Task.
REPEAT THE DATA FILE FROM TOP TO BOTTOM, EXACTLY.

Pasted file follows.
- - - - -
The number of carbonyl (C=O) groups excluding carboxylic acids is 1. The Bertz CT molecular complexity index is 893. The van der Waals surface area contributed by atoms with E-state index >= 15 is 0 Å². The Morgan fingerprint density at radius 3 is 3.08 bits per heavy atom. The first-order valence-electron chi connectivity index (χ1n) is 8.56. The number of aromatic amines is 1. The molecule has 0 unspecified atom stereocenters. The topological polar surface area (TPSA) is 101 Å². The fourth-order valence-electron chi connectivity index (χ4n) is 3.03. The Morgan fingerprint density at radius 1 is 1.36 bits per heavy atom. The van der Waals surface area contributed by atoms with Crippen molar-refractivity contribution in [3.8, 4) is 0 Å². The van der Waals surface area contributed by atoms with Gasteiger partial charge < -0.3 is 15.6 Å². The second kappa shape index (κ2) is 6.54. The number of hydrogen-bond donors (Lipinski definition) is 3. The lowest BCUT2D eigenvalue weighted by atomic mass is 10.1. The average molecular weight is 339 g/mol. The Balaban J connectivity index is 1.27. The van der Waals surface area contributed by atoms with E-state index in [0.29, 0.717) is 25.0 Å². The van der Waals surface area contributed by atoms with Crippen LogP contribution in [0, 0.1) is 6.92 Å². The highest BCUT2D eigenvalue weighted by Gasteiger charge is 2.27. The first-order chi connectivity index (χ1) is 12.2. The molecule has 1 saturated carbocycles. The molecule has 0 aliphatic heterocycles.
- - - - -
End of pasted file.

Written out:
The number of carbonyl (C=O) groups excluding carboxylic acids is 1. The Bertz CT molecular complexity index is 893. The van der Waals surface area contributed by atoms with E-state index >= 15 is 0 Å². The Morgan fingerprint density at radius 3 is 3.08 bits per heavy atom. The first-order valence-electron chi connectivity index (χ1n) is 8.56. The number of aromatic amines is 1. The molecule has 0 unspecified atom stereocenters. The topological polar surface area (TPSA) is 101 Å². The fourth-order valence-electron chi connectivity index (χ4n) is 3.03. The Morgan fingerprint density at radius 1 is 1.36 bits per heavy atom. The van der Waals surface area contributed by atoms with Crippen molar-refractivity contribution in [3.8, 4) is 0 Å². The van der Waals surface area contributed by atoms with Gasteiger partial charge < -0.3 is 15.6 Å². The second kappa shape index (κ2) is 6.54. The number of hydrogen-bond donors (Lipinski definition) is 3. The lowest BCUT2D eigenvalue weighted by atomic mass is 10.1. The average molecular weight is 339 g/mol. The Balaban J connectivity index is 1.27. The van der Waals surface area contributed by atoms with E-state index in [0.29, 0.717) is 25.0 Å². The van der Waals surface area contributed by atoms with Crippen LogP contribution in [0, 0.1) is 6.92 Å². The highest BCUT2D eigenvalue weighted by Gasteiger charge is 2.27. The first-order chi connectivity index (χ1) is 12.2. The molecule has 1 saturated carbocycles. The molecule has 0 aliphatic heterocycles.